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Angelman Syndrome (AS) is a genetic disorder which affects the nervous system. Patients can manifest a variety of symptoms, ranging from seizures to profound developmental delays. Because Angelman Syndrome is genetic in nature, there is no cure, with treatment focused on supportive therapies which help the patient to live a healthy and happy life. Typically, people with Angelman Syndrome require care throughout their lives, although they may gain some measure of independence with supportive help.
This condition is caused by a deletion of genetic material on chromosome 15. As a general rule, Angelman Syndrome is not inherited; the deletion is caused by random chromosomal abnormalities. While it is potentially possible for the chromosome deletion to be passed between generations, this is fairly rare. Unless parents specifically test for that deletion when they request prenatal testing, they may be unaware that the child has Angelman Syndrome until developmental delays begin to be observed.
Several characteristics are universal to all AS patients. They experience profound developmental delays, along with movement disorders which make it difficult to walk and perform fine motor tasks. Angelman Syndrome also causes people to have very short attention spans, and personalities which seem unusually happy. The frequent laughter and smiles in people with Angelman Syndrome are believed to be the result of excessive motor responses.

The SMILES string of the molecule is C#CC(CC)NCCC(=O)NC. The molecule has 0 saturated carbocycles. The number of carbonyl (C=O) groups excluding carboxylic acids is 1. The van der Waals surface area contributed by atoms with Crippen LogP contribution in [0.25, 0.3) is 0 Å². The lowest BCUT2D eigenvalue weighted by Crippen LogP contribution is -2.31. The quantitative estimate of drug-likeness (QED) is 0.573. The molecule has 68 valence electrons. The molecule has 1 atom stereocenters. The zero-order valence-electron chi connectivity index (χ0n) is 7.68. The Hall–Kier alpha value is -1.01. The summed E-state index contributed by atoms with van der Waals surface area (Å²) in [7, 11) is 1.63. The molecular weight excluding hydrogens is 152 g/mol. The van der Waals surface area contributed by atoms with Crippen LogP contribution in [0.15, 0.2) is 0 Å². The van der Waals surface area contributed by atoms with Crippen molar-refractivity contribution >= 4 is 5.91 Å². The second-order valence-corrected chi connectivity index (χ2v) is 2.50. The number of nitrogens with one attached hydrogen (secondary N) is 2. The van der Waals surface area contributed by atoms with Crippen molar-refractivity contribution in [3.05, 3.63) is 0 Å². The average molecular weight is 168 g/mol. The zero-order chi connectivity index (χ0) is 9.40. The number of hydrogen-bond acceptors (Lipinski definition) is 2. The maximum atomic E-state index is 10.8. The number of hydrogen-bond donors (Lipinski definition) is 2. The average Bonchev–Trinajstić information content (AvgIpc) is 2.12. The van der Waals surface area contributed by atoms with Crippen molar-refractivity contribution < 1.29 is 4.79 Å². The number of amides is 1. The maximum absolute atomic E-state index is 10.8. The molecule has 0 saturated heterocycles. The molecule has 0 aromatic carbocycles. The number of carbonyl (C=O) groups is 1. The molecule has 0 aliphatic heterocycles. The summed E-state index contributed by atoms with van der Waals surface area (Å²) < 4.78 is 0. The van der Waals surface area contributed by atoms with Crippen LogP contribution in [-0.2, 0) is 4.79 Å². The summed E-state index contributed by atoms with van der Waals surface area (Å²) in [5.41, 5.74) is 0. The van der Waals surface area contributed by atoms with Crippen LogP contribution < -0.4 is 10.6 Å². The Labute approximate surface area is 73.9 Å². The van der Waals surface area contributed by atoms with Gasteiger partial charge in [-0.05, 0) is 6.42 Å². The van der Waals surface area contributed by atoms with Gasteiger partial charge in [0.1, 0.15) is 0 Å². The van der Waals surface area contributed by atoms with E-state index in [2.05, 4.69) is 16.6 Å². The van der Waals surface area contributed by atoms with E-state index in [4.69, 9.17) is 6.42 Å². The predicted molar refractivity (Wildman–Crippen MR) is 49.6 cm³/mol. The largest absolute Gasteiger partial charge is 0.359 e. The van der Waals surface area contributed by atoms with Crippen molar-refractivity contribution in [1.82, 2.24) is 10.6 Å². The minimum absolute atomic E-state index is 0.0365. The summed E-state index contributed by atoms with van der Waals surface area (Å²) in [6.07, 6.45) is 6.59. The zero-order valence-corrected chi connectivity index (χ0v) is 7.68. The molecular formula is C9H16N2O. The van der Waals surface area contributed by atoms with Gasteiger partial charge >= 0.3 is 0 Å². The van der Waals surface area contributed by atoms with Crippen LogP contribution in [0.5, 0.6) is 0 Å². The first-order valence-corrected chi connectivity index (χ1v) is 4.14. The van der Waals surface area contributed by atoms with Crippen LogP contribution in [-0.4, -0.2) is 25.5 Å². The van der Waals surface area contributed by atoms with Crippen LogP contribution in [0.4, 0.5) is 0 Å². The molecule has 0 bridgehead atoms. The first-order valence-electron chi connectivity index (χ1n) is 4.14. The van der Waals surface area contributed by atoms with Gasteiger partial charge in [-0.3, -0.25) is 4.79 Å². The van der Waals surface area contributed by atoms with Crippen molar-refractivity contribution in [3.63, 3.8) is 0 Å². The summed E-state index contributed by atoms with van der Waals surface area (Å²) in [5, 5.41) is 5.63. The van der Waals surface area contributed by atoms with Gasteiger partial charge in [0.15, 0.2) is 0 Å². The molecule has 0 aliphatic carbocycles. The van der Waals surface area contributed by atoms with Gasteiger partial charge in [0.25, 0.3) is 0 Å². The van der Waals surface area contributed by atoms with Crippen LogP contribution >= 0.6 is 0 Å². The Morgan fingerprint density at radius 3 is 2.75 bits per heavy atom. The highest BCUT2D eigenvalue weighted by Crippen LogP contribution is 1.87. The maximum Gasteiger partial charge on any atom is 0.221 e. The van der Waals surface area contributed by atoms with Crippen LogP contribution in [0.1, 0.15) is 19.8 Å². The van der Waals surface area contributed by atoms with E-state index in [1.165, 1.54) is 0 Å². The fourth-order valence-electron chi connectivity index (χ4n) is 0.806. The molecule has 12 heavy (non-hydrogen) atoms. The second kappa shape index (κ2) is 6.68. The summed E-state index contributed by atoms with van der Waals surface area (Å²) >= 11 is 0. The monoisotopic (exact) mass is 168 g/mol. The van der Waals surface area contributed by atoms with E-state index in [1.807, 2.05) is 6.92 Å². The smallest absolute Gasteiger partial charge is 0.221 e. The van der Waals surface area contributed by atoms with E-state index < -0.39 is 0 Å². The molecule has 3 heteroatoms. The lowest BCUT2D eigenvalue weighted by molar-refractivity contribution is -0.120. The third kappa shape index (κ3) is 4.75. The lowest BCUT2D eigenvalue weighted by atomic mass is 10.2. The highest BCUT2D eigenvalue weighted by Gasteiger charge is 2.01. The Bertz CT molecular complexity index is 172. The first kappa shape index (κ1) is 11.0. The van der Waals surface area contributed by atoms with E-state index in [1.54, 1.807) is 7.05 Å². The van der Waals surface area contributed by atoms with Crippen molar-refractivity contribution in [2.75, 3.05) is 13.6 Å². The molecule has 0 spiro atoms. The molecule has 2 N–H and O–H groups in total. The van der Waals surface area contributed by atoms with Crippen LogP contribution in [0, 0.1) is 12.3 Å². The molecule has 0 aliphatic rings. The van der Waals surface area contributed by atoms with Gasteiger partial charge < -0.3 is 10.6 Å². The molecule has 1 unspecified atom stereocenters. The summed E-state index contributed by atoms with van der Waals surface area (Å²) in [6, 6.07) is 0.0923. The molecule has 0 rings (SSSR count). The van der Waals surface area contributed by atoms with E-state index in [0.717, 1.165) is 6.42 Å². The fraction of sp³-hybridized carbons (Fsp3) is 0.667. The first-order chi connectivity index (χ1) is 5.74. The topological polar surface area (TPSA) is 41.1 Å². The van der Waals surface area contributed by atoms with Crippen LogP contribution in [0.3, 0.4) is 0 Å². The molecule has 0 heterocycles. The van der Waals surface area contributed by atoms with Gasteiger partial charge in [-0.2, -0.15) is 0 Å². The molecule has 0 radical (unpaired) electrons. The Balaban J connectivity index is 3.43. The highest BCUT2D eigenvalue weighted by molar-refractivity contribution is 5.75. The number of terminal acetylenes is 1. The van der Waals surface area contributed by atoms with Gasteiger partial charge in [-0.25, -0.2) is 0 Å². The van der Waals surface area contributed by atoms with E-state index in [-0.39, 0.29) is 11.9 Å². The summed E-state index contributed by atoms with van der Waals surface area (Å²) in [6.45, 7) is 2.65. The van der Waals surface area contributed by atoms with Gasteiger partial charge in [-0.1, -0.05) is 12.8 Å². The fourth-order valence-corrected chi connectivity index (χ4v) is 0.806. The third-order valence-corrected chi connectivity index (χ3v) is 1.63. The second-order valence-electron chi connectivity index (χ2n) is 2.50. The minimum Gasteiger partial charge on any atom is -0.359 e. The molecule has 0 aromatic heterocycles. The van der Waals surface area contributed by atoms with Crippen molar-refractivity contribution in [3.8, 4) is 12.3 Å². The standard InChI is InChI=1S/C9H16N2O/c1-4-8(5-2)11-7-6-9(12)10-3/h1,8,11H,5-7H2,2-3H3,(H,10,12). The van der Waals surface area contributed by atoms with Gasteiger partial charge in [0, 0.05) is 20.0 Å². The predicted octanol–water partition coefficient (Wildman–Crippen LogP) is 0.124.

Some patients also experience seizures, sleep disorders, difficulty sleeping, and microcephaly, a condition which causes the head to be unusually small. Many also have hypopigmentation, which causes them to be very pale, with light hair and eyes. The combined symptoms associated with Angelman Syndrome can make it very difficult for patients to navigate the outside world, as they struggle to communicate and understand the events around them.
Angelman Syndrome is named for Dr. Harry Angelman, an English physician who first described the condition in 1965. It is also known as Happy Puppet Syndrome. However, this term for the condition is generally deemed offensive, though it may be an accurate description of what an Angelman patient looks like, at first glance. With focused support from therapists, medical professionals, parents, and assistants, someone with Angelman Syndrome can learn the rudiments of communication, and he or she may be able to live a full, rich, happy life surrounded by caring family members and friends.
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